Edwards matches Stewart in war of words
MIAMI BEACH, Fla. – The Mouth brought his talents to South Beach on Thursday afternoon, offering up one-liners and battle cries meant to knock out his opponent before the fight even begins.
“I’d wreck my mom to win a championship,” Tony Stewart told the media assembled inside a tent situated on the sands of Lummus Park. “This is a war. This is a battle. This is for a national championship. It’s no holds barred this weekend. I didn’t come this far to be one step away from it and let it slip away, so we’re going to go for it.”
“Did you say something?” Edwards asked.
And so it began.
“Yeah, you can come visit my trophy in the room at Vegas when you come out there,” Stewart responded.
“He’s got the talking part figured out,” Edwards shot back. “Problem is, you haven’t led the points yet this year, have you?”
(Actually he has, twice.)
“They say there’s talkers and doers,” Stewart replied, refusing to let Edwards have the last word. “I’ve done this twice.”
These two heavyweights had gone out of their way to compliment one another for weeks. But as judgment day draws closer and the reality sets in that come Sunday night one of them will be the loser, their barrels are no longer armed with blanks. Stewart’s anyway. His bullets are real, and he’s firing away.
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“We’re parked right beside each other in the garage. I see what he looks like. I see what his guys look like. I see what our guys look like, and I know how I feel about it. And I see a difference,” Stewart said.
“Yeah, all you have to do is walk around the garage.”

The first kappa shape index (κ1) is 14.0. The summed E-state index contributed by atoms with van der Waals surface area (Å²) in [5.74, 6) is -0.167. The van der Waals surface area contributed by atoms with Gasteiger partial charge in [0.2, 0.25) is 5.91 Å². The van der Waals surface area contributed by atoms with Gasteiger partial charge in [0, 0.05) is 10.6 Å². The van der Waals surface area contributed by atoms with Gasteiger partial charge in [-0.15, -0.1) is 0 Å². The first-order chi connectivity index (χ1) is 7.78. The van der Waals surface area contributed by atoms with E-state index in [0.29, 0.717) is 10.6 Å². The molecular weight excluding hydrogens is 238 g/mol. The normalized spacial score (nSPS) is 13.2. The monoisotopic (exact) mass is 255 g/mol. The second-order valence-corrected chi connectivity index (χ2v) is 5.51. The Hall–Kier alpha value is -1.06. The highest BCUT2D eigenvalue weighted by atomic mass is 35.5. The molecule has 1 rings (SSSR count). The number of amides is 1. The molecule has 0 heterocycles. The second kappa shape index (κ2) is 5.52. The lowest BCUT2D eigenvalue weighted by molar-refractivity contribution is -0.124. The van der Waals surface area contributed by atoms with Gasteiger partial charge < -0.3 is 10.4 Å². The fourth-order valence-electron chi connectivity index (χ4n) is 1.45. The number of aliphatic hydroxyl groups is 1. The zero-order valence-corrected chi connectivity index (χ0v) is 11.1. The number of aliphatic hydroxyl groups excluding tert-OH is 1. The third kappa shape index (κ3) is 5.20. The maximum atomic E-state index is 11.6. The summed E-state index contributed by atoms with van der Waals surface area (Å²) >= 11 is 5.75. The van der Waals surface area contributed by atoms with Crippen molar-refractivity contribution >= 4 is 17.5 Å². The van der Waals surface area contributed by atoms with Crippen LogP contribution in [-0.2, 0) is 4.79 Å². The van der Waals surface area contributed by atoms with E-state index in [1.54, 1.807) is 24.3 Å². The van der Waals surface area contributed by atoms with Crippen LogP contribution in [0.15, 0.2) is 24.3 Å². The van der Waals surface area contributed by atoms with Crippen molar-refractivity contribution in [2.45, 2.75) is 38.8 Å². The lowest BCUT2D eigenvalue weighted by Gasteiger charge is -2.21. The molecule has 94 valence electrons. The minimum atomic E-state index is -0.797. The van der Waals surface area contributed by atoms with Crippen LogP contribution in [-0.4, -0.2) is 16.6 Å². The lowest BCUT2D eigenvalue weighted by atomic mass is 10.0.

The instilling-doubt strategy isn’t a new one. Jimmie Johnson played it to perfection exactly one year ago when he and Kevin Harvick turned then-points leader Denny Hamlin into a nervous pile of mush during the contenders’ news conference. Three days later, Hamlin choked away a 15-point lead and the championship.
Edwards, though, isn’t Hamlin.
In last Sunday’s penultimate race in the 2011 Chase, he had every reason to tense up. Stewart was the class of the field at Phoenix, leading lap after lap after lap. Edwards wasn’t far behind, but knew the situation: If Stewart won, he, not Edwards, would head to South Florida as the points leader.
But Edwards never pressed, never abandoned the plan that had him sitting on top of the standings for 23 of 34 weeks. At the checkered flag, Edwards crossed the finish line second, Stewart third – points lead still intact.
“We’re not [nervous],” Edwards said. “If [saying] that helps them, that’s fine. I know just enough about psychology to know that a lot of times people say things and talk about things and they project things.
“I’ve watched him really close. I’ve seen what he does. And I think we’re in a great position. We truly are just going to go out and race him as hard as we can and if we win, we win. And if he wins, then they’ve earned it.”
If Stewart hoped to gain an edge before hitting the track Friday, he failed. No one is buying his claim that he has nothing to lose – something he repeated at least six times Thursday. And in the end, it was Edwards who got in the last jab.
Asked if Stewart has an advantage because he’s already won two championships, Edwards responded, “I don’t know any part of that trophy that makes a car faster this Sunday. To me, it’s about going out and performing this Sunday. We’ll just see what happens.”
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